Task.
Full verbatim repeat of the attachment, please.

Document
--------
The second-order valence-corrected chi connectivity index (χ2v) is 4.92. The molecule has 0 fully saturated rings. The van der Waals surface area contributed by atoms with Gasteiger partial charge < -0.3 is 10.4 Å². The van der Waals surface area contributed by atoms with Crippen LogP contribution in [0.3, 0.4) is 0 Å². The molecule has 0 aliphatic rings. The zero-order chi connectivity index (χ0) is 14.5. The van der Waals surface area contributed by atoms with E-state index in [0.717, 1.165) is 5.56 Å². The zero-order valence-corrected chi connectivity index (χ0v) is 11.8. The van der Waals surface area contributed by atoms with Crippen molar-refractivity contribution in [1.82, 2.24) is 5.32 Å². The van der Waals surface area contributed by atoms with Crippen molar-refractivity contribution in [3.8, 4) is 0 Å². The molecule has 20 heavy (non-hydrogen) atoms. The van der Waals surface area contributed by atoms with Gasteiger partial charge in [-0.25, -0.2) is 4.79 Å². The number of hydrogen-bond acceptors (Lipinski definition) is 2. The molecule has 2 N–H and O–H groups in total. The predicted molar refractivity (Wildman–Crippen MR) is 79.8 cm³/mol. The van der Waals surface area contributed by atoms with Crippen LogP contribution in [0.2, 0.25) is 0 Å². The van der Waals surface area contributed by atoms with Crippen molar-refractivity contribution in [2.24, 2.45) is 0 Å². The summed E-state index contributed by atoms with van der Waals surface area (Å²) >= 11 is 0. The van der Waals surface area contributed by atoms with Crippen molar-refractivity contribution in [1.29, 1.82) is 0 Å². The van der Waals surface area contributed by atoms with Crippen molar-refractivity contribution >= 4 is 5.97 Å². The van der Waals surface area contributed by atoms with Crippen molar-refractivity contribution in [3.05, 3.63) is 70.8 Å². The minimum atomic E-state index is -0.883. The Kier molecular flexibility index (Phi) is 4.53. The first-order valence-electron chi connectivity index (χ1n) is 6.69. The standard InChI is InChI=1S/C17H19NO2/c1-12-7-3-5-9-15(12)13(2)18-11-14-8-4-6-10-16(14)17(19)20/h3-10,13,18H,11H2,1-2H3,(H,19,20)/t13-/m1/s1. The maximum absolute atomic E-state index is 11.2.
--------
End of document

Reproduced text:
The second-order valence-corrected chi connectivity index (χ2v) is 4.92. The molecule has 0 fully saturated rings. The van der Waals surface area contributed by atoms with Gasteiger partial charge < -0.3 is 10.4 Å². The van der Waals surface area contributed by atoms with Crippen LogP contribution in [0.3, 0.4) is 0 Å². The molecule has 0 aliphatic rings. The zero-order chi connectivity index (χ0) is 14.5. The van der Waals surface area contributed by atoms with E-state index in [0.717, 1.165) is 5.56 Å². The zero-order valence-corrected chi connectivity index (χ0v) is 11.8. The van der Waals surface area contributed by atoms with Crippen molar-refractivity contribution in [1.82, 2.24) is 5.32 Å². The van der Waals surface area contributed by atoms with Crippen molar-refractivity contribution in [3.8, 4) is 0 Å². The molecule has 20 heavy (non-hydrogen) atoms. The van der Waals surface area contributed by atoms with Gasteiger partial charge in [-0.25, -0.2) is 4.79 Å². The number of hydrogen-bond acceptors (Lipinski definition) is 2. The molecule has 2 N–H and O–H groups in total. The predicted molar refractivity (Wildman–Crippen MR) is 79.8 cm³/mol. The van der Waals surface area contributed by atoms with Crippen LogP contribution in [0.2, 0.25) is 0 Å². The van der Waals surface area contributed by atoms with Crippen molar-refractivity contribution in [2.24, 2.45) is 0 Å². The summed E-state index contributed by atoms with van der Waals surface area (Å²) >= 11 is 0. The van der Waals surface area contributed by atoms with Crippen molar-refractivity contribution in [1.29, 1.82) is 0 Å². The van der Waals surface area contributed by atoms with Crippen molar-refractivity contribution >= 4 is 5.97 Å². The van der Waals surface area contributed by atoms with Crippen molar-refractivity contribution in [3.05, 3.63) is 70.8 Å². The minimum atomic E-state index is -0.883. The Kier molecular flexibility index (Phi) is 4.53. The first-order valence-electron chi connectivity index (χ1n) is 6.69. The standard InChI is InChI=1S/C17H19NO2/c1-12-7-3-5-9-15(12)13(2)18-11-14-8-4-6-10-16(14)17(19)20/h3-10,13,18H,11H2,1-2H3,(H,19,20)/t13-/m1/s1. The maximum absolute atomic E-state index is 11.2.